Sunday, November 22, 2009

Do you want to play a game - Iran?

Tehran, Iran (CNN) -- Iran plans to launch a large aerial military exercise Sunday to prepare for any possible attack, state media said.
The five-day exercise was to cover a vast area in the country's northwest, west, south and southwest, Press TV said, citing Brig. Gen. Ahmad Miqani.
Iran's regular military and its elite Revolutionary Guards were to participate in the exercise against aerial attacks, especially against Iran's nuclear plants, according to Press TV.

The report did not offer further details about the scope of the exercise, but came as world powers have been strategizing about how to deal with Iran's apparent rejection of a key part of a nuclear deal.

The United States, Russia, China, Germany, France and the United Kingdom, along with the European Union, are trying to map a way forward on Tehran's controversial nuclear program. They seek to reduce international fears that Iran wants to develop nuclear weapons.

On Wednesday, Iranian Foreign Minister Manouchehr Mottaki said his country refused a request to send its partly enriched uranium abroad to be turned into material for medical research.

However, he said, Tehran might allow the nuclear material to be reprocessed inside Iran, the semiofficial ISNA news agency reported.
The nuclear deal, hammered out in October with the help of the International Atomic Energy Agency, is aimed to reduce the amount of raw material Iran has to build a nuclear bomb.

President Obama has warned of "consequences" if Iran does not accept the plan.
Iran says it intends to produce nuclear energy only for peaceful purposes, including civilian electricity and medical research.
Iranian media reported on Saturday that, according to a senior Iranian lawmaker, the country is capable of producing partly enriched uranium up to 20 percent, but had requested to buy the fuel from other countries instead. The move was described as a sign of good will.

"Given that Iran is capable of enriching uranium to a level more than 5 percent inside the country, it could well take a step to produce the fuel for its Tehran (research) reactor," said Kazem Jalali, of the parliament's national security and foreign policy commission, according to Press TV.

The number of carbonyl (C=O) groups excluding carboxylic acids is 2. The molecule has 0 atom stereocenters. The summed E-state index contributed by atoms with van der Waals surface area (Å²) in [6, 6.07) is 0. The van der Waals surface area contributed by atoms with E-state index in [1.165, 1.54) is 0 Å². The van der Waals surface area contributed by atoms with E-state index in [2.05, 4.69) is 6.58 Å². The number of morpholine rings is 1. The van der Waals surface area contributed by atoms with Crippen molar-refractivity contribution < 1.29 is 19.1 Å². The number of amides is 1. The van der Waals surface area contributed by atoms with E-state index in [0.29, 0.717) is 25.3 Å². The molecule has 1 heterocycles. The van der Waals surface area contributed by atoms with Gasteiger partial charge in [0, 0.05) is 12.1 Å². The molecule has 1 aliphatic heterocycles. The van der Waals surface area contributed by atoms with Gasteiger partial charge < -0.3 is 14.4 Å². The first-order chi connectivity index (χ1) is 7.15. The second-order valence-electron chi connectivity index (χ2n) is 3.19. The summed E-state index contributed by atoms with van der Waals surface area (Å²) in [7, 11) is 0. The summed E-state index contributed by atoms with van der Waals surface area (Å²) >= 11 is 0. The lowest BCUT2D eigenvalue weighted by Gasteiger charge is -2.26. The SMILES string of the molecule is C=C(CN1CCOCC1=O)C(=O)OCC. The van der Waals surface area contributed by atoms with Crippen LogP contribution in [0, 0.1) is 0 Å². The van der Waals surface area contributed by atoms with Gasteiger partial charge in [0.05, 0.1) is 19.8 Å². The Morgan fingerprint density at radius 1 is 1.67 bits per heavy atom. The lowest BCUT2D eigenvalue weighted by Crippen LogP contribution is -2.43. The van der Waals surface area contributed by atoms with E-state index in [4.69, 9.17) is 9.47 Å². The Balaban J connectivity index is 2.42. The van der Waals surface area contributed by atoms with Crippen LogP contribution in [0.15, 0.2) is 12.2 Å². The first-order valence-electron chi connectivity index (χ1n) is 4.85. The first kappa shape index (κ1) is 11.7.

However, Iran sees buying the fuel as a better option, he said.

Editors note: The exercise will undoubtedly be monitored closely by the U.S. intelligence community hoping it will reveal military capabilities, reaction times, etc. Thanks Iran!

To kill the snake - you cut off the head.

Kabul, Afghanistan (CNN) -- Security forces in Afghanistan have killed or captured more than 30 high-level militants, including many accused of participating in roadside bomb attacks, military officials said.

Twenty-six militants have been captured, and eight have been killed, with most of them senior leaders in the Taliban and the Haqqani network, according to a news release issued by NATO's International Security Assistance Force.

The militants -- "known for leading the planning and undertaking of deadly attacks" against civilians, government officials and soldiers -- were captured or killed between August 20 and October 17, the force reported. The insurgents also facilitated the "trafficking of fighters, weapons, explosives and money to support their terrorist activities," the force said.

The force did not explain under what circumstances the militants were killed or detained.

Among the dead are Mullah Farid Fazil Lang, who is accused of planning and participating in attacks against Afghan and ISAF soldiers, the force said.
Lang, who commanded a cell in charge of preparing roadside bombs, was involved in the kidnapping of New York Times reporter David Rohde in November 2008, the force said.

Rohde was snatched outside Kabul, Afghanistan's capital, but was later held in Pakistan. He escaped in June after seven months in Taliban captivity.
Among the detained were Karim Shakan and Matiullah, the force said.
Shakan, a Taliban commander, assisted in the "movement and use of IEDs," or improvised explosive devices. He recruited local Afghans for the insurgency and preached anti-government messages," according to the force.
Matiullah served as an Afghan national police officer in Parwan province, just north of Kabul, when he was linked to insurgents, the force said. He was accused of passing on information to the insurgency.


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